Sri Lankan security personnel walk next to dead bodies on the floor amid blast debris at St. Anthony's Shrine following an explosion in the church in Kochchikade in Colombo on April 21, 2019. Image Credit: AFP

It is hard to fathom the sheer extent of the horror that has been inflicted on the people of Sri Lanka and foreign nationals in the eight bombings at three churches and four hotels on Sunday morning. The situation at the seven sites is still changing and fluid, the death toll has passed the 200-mark, while more than 400 people have been injured.

The bombings that eviscerate a 10-year lull since the end of the nation’s bitter civil war only serve to remind us of the horrors of terrorism. Barely a month had passed since the world was rocked by the strings of attacks on mosques in Christchurch, New Zealand, when terror raised its ugly head again, this time Sri Lanka.

The Sri Lanka bombings came on a time and day considered to be the most significant on the Christian calendar — Easter Sunday, when churches are packed with worshippers.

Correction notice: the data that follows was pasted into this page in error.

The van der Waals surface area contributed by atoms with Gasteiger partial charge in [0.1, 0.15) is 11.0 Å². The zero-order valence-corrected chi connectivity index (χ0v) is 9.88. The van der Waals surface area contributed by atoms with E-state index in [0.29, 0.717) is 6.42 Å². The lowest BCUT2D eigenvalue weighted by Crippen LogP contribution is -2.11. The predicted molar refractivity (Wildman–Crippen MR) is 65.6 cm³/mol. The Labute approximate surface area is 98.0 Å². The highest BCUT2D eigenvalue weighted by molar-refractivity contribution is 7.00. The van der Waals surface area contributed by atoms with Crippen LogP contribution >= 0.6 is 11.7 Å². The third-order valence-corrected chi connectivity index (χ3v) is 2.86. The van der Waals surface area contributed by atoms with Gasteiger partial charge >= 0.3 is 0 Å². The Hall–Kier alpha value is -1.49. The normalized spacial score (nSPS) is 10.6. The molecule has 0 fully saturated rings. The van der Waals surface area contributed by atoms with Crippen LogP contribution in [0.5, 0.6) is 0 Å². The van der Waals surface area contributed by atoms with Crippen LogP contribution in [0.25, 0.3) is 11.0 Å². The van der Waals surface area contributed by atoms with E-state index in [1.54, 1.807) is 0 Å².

In just one church, St Sebastian’s in Katuwapitiya, north of Colombo, more than 50 people had been killed. Heavy casualties were reported in attacks on churches in Batticaloa in Eastern Province and in Kochchikade, a district of Colombo. Four hotels in Colombo were hit with many foreigners killed in the blasts there.

As of yet, no one claimed responsibility for the bombings, but police have confirmed that suicide bombers were involved. Certainly, there can be no doubt that whatever group or demented individuals are responsible for this murderous outrage plotted their targets to cause maximum death and injury, and all were hit in a coordinated attack. Those facts speak of the sheer evil in the hearts and minds of those responsible for this carnage.

If there is some intent that the old fissures of Sri Lanka’s civil war can somehow be ignited once more by these barbarous acts, then those responsible have erred. Now, more than ever, the people of Sri Lanka together, with every right-thinking nation and people, condemn these bombings in the strongest possible language. If these are the works of some group determined to pit faith against faith, they too are grievously mistaken.

Right now, Sri Lanka is a nation in shock, reeling from the unbridled viciousness that struck at so many.

We stand with the people of that nation, grieving for their loved ones and vowing that there can be no safe haven, no philosophy, no belief system that can tolerate this outrage against humanity. It is terrorism most brutal and foul.